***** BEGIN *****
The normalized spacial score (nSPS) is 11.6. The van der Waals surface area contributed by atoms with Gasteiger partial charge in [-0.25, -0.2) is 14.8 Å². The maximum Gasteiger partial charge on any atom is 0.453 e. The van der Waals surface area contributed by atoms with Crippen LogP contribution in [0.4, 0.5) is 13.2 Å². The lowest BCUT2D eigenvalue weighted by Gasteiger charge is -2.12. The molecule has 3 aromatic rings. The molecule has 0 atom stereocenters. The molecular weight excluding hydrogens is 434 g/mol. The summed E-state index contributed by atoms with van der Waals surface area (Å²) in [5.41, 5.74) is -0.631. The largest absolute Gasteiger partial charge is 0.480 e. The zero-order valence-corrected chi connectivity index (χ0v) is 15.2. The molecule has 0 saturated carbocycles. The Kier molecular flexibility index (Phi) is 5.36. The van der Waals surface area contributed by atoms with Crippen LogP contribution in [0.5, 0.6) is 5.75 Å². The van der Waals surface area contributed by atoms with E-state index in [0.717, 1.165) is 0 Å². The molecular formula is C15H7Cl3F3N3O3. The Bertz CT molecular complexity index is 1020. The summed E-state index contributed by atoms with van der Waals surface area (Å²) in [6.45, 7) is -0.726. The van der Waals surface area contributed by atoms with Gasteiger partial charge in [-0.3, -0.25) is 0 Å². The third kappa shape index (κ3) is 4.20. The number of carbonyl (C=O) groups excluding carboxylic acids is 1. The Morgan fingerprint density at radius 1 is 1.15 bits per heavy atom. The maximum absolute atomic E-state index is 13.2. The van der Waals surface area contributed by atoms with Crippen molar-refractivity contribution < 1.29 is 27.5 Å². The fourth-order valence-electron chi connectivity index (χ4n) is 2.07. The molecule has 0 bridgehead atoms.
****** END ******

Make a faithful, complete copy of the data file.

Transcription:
The normalized spacial score (nSPS) is 11.6. The van der Waals surface area contributed by atoms with Gasteiger partial charge in [-0.25, -0.2) is 14.8 Å². The maximum Gasteiger partial charge on any atom is 0.453 e. The van der Waals surface area contributed by atoms with Crippen LogP contribution in [0.4, 0.5) is 13.2 Å². The lowest BCUT2D eigenvalue weighted by Gasteiger charge is -2.12. The molecule has 3 aromatic rings. The molecule has 0 atom stereocenters. The molecular weight excluding hydrogens is 434 g/mol. The summed E-state index contributed by atoms with van der Waals surface area (Å²) in [5.41, 5.74) is -0.631. The largest absolute Gasteiger partial charge is 0.480 e. The zero-order valence-corrected chi connectivity index (χ0v) is 15.2. The molecule has 0 saturated carbocycles. The Kier molecular flexibility index (Phi) is 5.36. The van der Waals surface area contributed by atoms with Crippen LogP contribution in [0.5, 0.6) is 5.75 Å². The van der Waals surface area contributed by atoms with E-state index in [0.717, 1.165) is 0 Å². The molecular formula is C15H7Cl3F3N3O3. The Bertz CT molecular complexity index is 1020. The summed E-state index contributed by atoms with van der Waals surface area (Å²) in [6.45, 7) is -0.726. The van der Waals surface area contributed by atoms with Gasteiger partial charge in [-0.3, -0.25) is 0 Å². The third kappa shape index (κ3) is 4.20. The number of carbonyl (C=O) groups excluding carboxylic acids is 1. The Morgan fingerprint density at radius 1 is 1.15 bits per heavy atom. The maximum absolute atomic E-state index is 13.2. The van der Waals surface area contributed by atoms with Crippen molar-refractivity contribution < 1.29 is 27.5 Å². The fourth-order valence-electron chi connectivity index (χ4n) is 2.07. The molecule has 0 bridgehead atoms.